A fourth New Years’ Eve in Paris was a landmark for this blogger: I realized that the city had grown on me. The marvel of first being in Paris has faded, the honeymoon is over. We’re officially committed to each other now.
Rather than an artifact to dissect, and sing praises, the city has become familiar, breeding the attendant love for Paris and contempt on some days.
Having two friends over from the US for New Year’s Eve was the first opportunity to realize what Paris now means to me: they were both overwhelmed by the beauty of the city, as was I – yet, the quality of my appreciation was tempered with a knowledge of the less flattering truths about the city. Paris, I realized, was a gorgeous sight to behold but also tightly and heavily managed to maintain its looks.
The sense of nuance was swiftly confirmed as we began to scramble for transport in the wee hours of the morning. The metro was not working as efficiently as it should have been. It was ‘free’, yes. However, the frequency of trains was insufficient to get everyone home in good time. A grouchy voice barked over the loudspeakers about the metro service coming to an end and that announcement was received by a deafening din of disapproval from reveling tourists and the passive aggressive grunts of Parisians.
Paris was still the prettiest city to be in, but no longer unstained: it had the power to awe and fascinate, aggravate and irritate.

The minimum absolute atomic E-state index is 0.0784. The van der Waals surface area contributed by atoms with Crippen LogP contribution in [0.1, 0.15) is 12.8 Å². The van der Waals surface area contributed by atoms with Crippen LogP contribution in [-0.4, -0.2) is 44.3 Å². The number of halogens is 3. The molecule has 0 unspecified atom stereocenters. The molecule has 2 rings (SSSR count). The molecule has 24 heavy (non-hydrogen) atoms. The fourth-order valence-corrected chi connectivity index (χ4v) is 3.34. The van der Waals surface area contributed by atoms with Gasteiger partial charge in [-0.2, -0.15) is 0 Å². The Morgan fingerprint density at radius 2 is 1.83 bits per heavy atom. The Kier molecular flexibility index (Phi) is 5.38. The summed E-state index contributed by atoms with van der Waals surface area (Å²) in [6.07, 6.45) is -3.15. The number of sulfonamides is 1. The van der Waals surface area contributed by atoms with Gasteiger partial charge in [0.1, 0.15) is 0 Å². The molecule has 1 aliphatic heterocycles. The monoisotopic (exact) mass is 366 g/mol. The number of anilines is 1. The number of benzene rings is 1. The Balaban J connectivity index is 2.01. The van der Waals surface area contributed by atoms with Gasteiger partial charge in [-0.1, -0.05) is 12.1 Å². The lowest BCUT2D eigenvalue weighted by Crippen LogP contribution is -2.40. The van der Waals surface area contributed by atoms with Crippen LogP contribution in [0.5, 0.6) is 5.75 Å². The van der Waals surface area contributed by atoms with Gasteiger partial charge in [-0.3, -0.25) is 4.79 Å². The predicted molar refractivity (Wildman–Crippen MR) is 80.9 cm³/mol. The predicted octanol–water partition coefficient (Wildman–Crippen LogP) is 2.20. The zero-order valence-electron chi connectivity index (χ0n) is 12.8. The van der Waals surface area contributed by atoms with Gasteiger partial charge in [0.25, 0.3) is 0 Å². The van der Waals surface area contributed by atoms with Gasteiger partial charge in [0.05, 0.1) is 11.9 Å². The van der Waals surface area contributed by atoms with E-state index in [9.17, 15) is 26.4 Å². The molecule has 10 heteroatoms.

Then, there was a chance encounter with a gaggle of goofs from my home country and their fellow minions from other parts of the English speaking world: Drunk, poorly dressed and loud. It must have been my own poor sense of dress that made it obvious I was one of them. So, they swarmed around me with inane jokes and offensive banter. They reminded me of the virtues of my adopted city. I realized Paris had become a place where I can also assume a new sense of self, indulge my delusions of grandeur and look down upon my compatriots. Paris, in essence, has evolved into a defense mechanism for my unresolved issues with myself and my home country(ies). One could call it a giant therapist’s chair.
For these reasons, Paris has become a saving space, a lived experience that is increasingly overshadowing my innocence of old about the city and it is also a reminder that one can be all that they set their minds to – it is a space of possibility. It has become simultaneously mundane and transcendent.
I would love to try to blog about the city with this new perspective of Paris as both lived and transformative space in 2015: To fill the blog with posts that are more true to the experience of living here as both an un-amused resident and significantly transformed and bewitched by her beauty.
Here’s to a fantastic year of blogging this city that I love immensely and take for granted in equal measure,